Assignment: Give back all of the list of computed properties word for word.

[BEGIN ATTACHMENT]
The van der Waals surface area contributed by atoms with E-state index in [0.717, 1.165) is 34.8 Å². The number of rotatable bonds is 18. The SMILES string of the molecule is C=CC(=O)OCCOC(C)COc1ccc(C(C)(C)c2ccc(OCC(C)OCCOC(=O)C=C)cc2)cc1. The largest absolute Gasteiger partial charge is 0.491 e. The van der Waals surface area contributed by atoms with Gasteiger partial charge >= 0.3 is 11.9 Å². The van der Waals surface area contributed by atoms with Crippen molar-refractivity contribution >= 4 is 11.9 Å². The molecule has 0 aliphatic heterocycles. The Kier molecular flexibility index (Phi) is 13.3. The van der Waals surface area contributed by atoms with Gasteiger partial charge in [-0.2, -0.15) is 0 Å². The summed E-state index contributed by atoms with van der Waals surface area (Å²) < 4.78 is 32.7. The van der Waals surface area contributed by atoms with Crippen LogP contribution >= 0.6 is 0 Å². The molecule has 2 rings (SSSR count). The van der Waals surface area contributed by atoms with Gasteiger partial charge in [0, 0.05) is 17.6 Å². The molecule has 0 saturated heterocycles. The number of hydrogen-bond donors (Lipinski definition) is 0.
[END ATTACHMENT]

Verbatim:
The van der Waals surface area contributed by atoms with E-state index in [0.717, 1.165) is 34.8 Å². The number of rotatable bonds is 18. The SMILES string of the molecule is C=CC(=O)OCCOC(C)COc1ccc(C(C)(C)c2ccc(OCC(C)OCCOC(=O)C=C)cc2)cc1. The largest absolute Gasteiger partial charge is 0.491 e. The van der Waals surface area contributed by atoms with Gasteiger partial charge >= 0.3 is 11.9 Å². The van der Waals surface area contributed by atoms with Crippen molar-refractivity contribution >= 4 is 11.9 Å². The molecule has 0 aliphatic heterocycles. The Kier molecular flexibility index (Phi) is 13.3. The van der Waals surface area contributed by atoms with Gasteiger partial charge in [-0.2, -0.15) is 0 Å². The summed E-state index contributed by atoms with van der Waals surface area (Å²) < 4.78 is 32.7. The van der Waals surface area contributed by atoms with Crippen LogP contribution >= 0.6 is 0 Å². The molecule has 2 rings (SSSR count). The van der Waals surface area contributed by atoms with Gasteiger partial charge in [0, 0.05) is 17.6 Å². The molecule has 0 saturated heterocycles. The number of hydrogen-bond donors (Lipinski definition) is 0.